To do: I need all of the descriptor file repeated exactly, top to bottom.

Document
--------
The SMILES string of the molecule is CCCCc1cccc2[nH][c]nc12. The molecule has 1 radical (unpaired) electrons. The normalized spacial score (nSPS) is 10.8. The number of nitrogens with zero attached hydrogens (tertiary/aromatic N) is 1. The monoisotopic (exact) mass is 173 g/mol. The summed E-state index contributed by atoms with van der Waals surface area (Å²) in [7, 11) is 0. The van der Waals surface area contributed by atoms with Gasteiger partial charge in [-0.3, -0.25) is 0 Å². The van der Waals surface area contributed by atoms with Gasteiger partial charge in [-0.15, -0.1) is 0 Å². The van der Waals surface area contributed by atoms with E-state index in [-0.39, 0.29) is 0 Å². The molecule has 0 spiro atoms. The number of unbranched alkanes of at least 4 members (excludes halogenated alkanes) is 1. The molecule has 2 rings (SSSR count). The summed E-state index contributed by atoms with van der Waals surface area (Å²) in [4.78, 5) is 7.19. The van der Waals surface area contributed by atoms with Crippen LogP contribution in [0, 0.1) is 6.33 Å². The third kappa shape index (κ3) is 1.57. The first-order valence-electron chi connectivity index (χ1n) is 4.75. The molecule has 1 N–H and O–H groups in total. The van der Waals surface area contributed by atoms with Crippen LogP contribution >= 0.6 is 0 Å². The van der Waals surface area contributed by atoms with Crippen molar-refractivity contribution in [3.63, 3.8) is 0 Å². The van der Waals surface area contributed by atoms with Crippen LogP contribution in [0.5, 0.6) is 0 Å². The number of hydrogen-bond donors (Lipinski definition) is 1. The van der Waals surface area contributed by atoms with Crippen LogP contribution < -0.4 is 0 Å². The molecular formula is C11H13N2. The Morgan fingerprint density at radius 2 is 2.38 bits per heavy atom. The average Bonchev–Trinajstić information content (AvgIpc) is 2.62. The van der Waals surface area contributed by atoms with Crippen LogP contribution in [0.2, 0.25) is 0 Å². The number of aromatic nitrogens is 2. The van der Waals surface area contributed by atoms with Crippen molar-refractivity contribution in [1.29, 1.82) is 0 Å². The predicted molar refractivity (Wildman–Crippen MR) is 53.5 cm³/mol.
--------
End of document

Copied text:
The SMILES string of the molecule is CCCCc1cccc2[nH][c]nc12. The molecule has 1 radical (unpaired) electrons. The normalized spacial score (nSPS) is 10.8. The number of nitrogens with zero attached hydrogens (tertiary/aromatic N) is 1. The monoisotopic (exact) mass is 173 g/mol. The summed E-state index contributed by atoms with van der Waals surface area (Å²) in [7, 11) is 0. The van der Waals surface area contributed by atoms with Gasteiger partial charge in [-0.3, -0.25) is 0 Å². The van der Waals surface area contributed by atoms with Gasteiger partial charge in [-0.15, -0.1) is 0 Å². The van der Waals surface area contributed by atoms with E-state index in [-0.39, 0.29) is 0 Å². The molecule has 0 spiro atoms. The number of unbranched alkanes of at least 4 members (excludes halogenated alkanes) is 1. The molecule has 2 rings (SSSR count). The summed E-state index contributed by atoms with van der Waals surface area (Å²) in [4.78, 5) is 7.19. The van der Waals surface area contributed by atoms with Crippen LogP contribution in [0, 0.1) is 6.33 Å². The third kappa shape index (κ3) is 1.57. The first-order valence-electron chi connectivity index (χ1n) is 4.75. The molecule has 1 N–H and O–H groups in total. The van der Waals surface area contributed by atoms with Crippen LogP contribution >= 0.6 is 0 Å². The van der Waals surface area contributed by atoms with Crippen molar-refractivity contribution in [3.63, 3.8) is 0 Å². The van der Waals surface area contributed by atoms with Crippen LogP contribution in [0.5, 0.6) is 0 Å². The number of hydrogen-bond donors (Lipinski definition) is 1. The van der Waals surface area contributed by atoms with Crippen LogP contribution < -0.4 is 0 Å². The molecular formula is C11H13N2. The Morgan fingerprint density at radius 2 is 2.38 bits per heavy atom. The average Bonchev–Trinajstić information content (AvgIpc) is 2.62. The van der Waals surface area contributed by atoms with Crippen LogP contribution in [0.2, 0.25) is 0 Å². The number of aromatic nitrogens is 2. The van der Waals surface area contributed by atoms with Crippen molar-refractivity contribution in [1.29, 1.82) is 0 Å². The predicted molar refractivity (Wildman–Crippen MR) is 53.5 cm³/mol.